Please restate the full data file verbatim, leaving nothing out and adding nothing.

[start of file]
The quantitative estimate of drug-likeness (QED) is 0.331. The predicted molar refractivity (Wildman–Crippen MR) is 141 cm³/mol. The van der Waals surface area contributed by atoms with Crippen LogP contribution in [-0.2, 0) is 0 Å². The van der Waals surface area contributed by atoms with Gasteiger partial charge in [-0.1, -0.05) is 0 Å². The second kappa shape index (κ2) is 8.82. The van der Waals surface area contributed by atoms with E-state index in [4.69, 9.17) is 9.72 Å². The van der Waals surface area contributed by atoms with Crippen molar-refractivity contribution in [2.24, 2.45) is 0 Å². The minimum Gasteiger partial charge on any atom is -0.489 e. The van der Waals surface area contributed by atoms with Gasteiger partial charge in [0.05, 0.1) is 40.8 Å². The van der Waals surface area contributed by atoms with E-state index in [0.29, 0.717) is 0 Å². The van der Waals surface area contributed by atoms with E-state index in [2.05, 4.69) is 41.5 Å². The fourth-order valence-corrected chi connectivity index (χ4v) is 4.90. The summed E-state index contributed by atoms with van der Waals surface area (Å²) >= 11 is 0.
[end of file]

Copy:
The quantitative estimate of drug-likeness (QED) is 0.331. The predicted molar refractivity (Wildman–Crippen MR) is 141 cm³/mol. The van der Waals surface area contributed by atoms with Crippen LogP contribution in [-0.2, 0) is 0 Å². The van der Waals surface area contributed by atoms with Gasteiger partial charge in [-0.1, -0.05) is 0 Å². The second kappa shape index (κ2) is 8.82. The van der Waals surface area contributed by atoms with E-state index in [4.69, 9.17) is 9.72 Å². The van der Waals surface area contributed by atoms with Crippen molar-refractivity contribution in [2.24, 2.45) is 0 Å². The minimum Gasteiger partial charge on any atom is -0.489 e. The van der Waals surface area contributed by atoms with Gasteiger partial charge in [0.05, 0.1) is 40.8 Å². The van der Waals surface area contributed by atoms with E-state index in [0.29, 0.717) is 0 Å². The van der Waals surface area contributed by atoms with E-state index in [2.05, 4.69) is 41.5 Å². The fourth-order valence-corrected chi connectivity index (χ4v) is 4.90. The summed E-state index contributed by atoms with van der Waals surface area (Å²) >= 11 is 0.